EMS World

OCT 2018

EMS World Magazine is the most authoritative source in the world for clinical and educational material designed to improve the delivery of prehospital emergency medical care.

Issue link: https://emsworld.epubxp.com/i/1032353

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Page 51 of 87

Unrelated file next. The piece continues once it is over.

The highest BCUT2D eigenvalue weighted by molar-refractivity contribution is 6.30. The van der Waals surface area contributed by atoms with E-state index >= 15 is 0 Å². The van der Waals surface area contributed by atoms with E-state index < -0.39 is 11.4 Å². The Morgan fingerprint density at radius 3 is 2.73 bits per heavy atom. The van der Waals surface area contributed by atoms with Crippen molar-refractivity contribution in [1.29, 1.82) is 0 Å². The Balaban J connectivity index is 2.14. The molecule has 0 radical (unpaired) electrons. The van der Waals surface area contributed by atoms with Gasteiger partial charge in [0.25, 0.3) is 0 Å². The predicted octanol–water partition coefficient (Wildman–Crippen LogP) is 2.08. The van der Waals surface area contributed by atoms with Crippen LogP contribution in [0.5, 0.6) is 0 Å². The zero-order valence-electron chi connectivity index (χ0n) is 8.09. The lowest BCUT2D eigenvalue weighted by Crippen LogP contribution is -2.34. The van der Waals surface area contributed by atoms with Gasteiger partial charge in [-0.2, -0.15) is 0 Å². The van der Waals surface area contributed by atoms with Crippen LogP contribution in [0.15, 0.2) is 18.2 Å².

EMSWORLD.com | OCTOBER 2018 51 lack of a kind word, every roll of the eye or dismissive comment, lingers on the psyches of those who have asked for our help. Yes, there are a lot of people out there who struggle with drugs and alcohol, and the reality of our job is that the ones you encounter will be far more re sult s of abuse than chronic pain. The decision to weight ever y interaction against the idea of abuse will prevent you from being an ef fective clinician. You may be able to treat the symptom but will completely miss the problem. The ver y first lessons in EMS involve learning your ABCs, where A meant air- way, not addict. It's time to return to our roots: look, listen, and feel. Look past the constricted pupil to see the person, the situation, the histor y. Take the time to move past the easy assump- tion to make sure you aren't missing source material that points to additional issues. Listen to what they say. Take a com- prehensive histor y whenever possible an d d o n ot a s su m e yo u k n ow m o re about their experience over the course of your 10-minute interaction then they've learned in 10 years. Feel some compassion for the person and their situation. Consider that they aren't deaf. Don't depersonalize them or speak about them like they aren't there. A can also stand for aftermath. Remem- ber that not ever y bystander is going to be a healthcare provider. Lay family and bystanders usually have no experience to draw from, no context for the care they've just provided. Take the time to coach and debrief them through what just happened. If the resuscitation is unsuccessful, they may carr y that burden of guilt unnecessarily, additional casualties of a war on drugs that nobody ever wanted to fight. Join us next month for the final install- ment of Anne Montera's remarkable story. And if you catch her keynote address at EMS World Expo, no spoilers, please! REFERENCES 1. Trinkof f AM, Storr CL. Substance use among nurses: Dif ferences between specialties. Am J Public Health, 1998 Apr; 88(4): 581–5. 2. Buchman DZ, Ho A, Illes J. You present like a drug addict: Patient and clinician perspectives on trust and trustworthiness in chronic pain management. Pain Med, 2016 Aug; 17(8): 1,394–406. ABOUT THE AUTHOR Tracey Loscar, NRP, FP-C, is chief of operations for Matanuska-Susitna (Mat-Su) Borough EMS in Wasilla, Alaska. She is a member of the EMS World editorial advisor y board. Contac t her at taloscar@ gmail.com. MORE ONLINE! Read Parts 1 and 2 of Anne Montera's story at www.emsworld.com/article/220933 and www.emsworld.com/article/221141. When lives are on the line, you need to make decisions quickly. The Stroke Scales for EMS is a free app that helps first responders assess stroke severity so you can triage patients quickly to centers that can save their lives. The Stroke Scales for EMS app was developed as part of the Society of NeuroInterventional Surgery's Get Ahead of Stroke campaign. It is available for download on the iOS App Store and Google Play. ASSESS. TRIAGE. SAVE. It's a winning combination for EMS. getaheadofstroke.com APPly Yourself, SAVE LIVES For More Information Circle 45 on Reader Service Card

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